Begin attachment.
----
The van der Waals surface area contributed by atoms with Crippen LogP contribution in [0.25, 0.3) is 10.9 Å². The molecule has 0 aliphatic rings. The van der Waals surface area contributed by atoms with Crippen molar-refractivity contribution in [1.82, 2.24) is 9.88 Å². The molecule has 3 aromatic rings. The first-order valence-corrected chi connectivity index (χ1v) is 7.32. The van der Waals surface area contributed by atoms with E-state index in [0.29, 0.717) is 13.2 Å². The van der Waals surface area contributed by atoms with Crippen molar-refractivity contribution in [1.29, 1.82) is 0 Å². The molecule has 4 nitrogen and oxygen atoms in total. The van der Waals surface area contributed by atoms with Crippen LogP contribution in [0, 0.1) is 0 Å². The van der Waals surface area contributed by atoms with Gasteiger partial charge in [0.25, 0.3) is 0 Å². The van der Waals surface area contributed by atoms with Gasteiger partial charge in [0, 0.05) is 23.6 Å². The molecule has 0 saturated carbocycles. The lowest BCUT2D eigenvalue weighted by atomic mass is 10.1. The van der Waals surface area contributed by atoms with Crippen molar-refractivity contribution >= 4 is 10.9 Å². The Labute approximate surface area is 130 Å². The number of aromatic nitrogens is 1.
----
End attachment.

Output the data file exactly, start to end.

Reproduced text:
The van der Waals surface area contributed by atoms with Crippen LogP contribution in [0.25, 0.3) is 10.9 Å². The molecule has 0 aliphatic rings. The van der Waals surface area contributed by atoms with Crippen molar-refractivity contribution in [1.82, 2.24) is 9.88 Å². The molecule has 3 aromatic rings. The first-order valence-corrected chi connectivity index (χ1v) is 7.32. The van der Waals surface area contributed by atoms with E-state index in [0.29, 0.717) is 13.2 Å². The van der Waals surface area contributed by atoms with Crippen molar-refractivity contribution in [1.29, 1.82) is 0 Å². The molecule has 4 nitrogen and oxygen atoms in total. The van der Waals surface area contributed by atoms with Crippen LogP contribution in [0, 0.1) is 0 Å². The van der Waals surface area contributed by atoms with Gasteiger partial charge in [0.25, 0.3) is 0 Å². The van der Waals surface area contributed by atoms with Gasteiger partial charge in [0, 0.05) is 23.6 Å². The molecule has 0 saturated carbocycles. The lowest BCUT2D eigenvalue weighted by atomic mass is 10.1. The van der Waals surface area contributed by atoms with Crippen molar-refractivity contribution >= 4 is 10.9 Å². The Labute approximate surface area is 130 Å². The number of aromatic nitrogens is 1.